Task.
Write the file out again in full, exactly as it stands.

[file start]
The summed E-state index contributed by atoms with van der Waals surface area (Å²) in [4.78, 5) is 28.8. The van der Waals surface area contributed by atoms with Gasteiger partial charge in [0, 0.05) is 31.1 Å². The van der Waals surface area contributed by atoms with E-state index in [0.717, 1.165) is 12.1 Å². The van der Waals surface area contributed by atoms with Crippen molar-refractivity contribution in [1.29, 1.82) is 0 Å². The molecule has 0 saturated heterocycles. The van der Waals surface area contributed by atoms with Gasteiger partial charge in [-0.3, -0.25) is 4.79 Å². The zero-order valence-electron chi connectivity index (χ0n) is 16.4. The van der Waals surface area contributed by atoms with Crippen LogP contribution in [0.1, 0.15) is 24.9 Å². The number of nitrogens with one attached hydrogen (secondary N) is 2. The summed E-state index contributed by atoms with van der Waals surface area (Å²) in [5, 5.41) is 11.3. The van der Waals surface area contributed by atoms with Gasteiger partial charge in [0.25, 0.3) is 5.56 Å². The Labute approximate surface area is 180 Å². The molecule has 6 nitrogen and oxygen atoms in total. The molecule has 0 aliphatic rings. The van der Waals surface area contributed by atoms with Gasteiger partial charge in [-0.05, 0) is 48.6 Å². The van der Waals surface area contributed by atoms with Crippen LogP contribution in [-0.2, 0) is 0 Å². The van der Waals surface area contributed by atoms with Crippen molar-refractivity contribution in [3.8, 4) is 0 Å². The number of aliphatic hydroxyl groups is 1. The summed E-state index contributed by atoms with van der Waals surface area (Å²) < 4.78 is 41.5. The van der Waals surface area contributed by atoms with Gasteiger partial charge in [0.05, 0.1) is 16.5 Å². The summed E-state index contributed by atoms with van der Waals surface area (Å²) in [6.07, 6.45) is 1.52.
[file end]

The summed E-state index contributed by atoms with van der Waals surface area (Å²) in [4.78, 5) is 28.8. The van der Waals surface area contributed by atoms with Gasteiger partial charge in [0, 0.05) is 31.1 Å². The van der Waals surface area contributed by atoms with E-state index in [0.717, 1.165) is 12.1 Å². The van der Waals surface area contributed by atoms with Crippen molar-refractivity contribution in [1.29, 1.82) is 0 Å². The molecule has 0 saturated heterocycles. The van der Waals surface area contributed by atoms with Gasteiger partial charge in [-0.3, -0.25) is 4.79 Å². The zero-order valence-electron chi connectivity index (χ0n) is 16.4. The van der Waals surface area contributed by atoms with Crippen LogP contribution in [0.1, 0.15) is 24.9 Å². The number of nitrogens with one attached hydrogen (secondary N) is 2. The summed E-state index contributed by atoms with van der Waals surface area (Å²) in [5, 5.41) is 11.3. The van der Waals surface area contributed by atoms with Gasteiger partial charge in [0.25, 0.3) is 5.56 Å². The Labute approximate surface area is 180 Å². The molecule has 6 nitrogen and oxygen atoms in total. The molecule has 0 aliphatic rings. The van der Waals surface area contributed by atoms with Gasteiger partial charge in [-0.05, 0) is 48.6 Å². The van der Waals surface area contributed by atoms with Crippen LogP contribution in [-0.2, 0) is 0 Å². The van der Waals surface area contributed by atoms with Crippen molar-refractivity contribution in [3.8, 4) is 0 Å². The number of aliphatic hydroxyl groups is 1. The summed E-state index contributed by atoms with van der Waals surface area (Å²) < 4.78 is 41.5. The van der Waals surface area contributed by atoms with Gasteiger partial charge in [0.05, 0.1) is 16.5 Å². The summed E-state index contributed by atoms with van der Waals surface area (Å²) in [6.07, 6.45) is 1.52.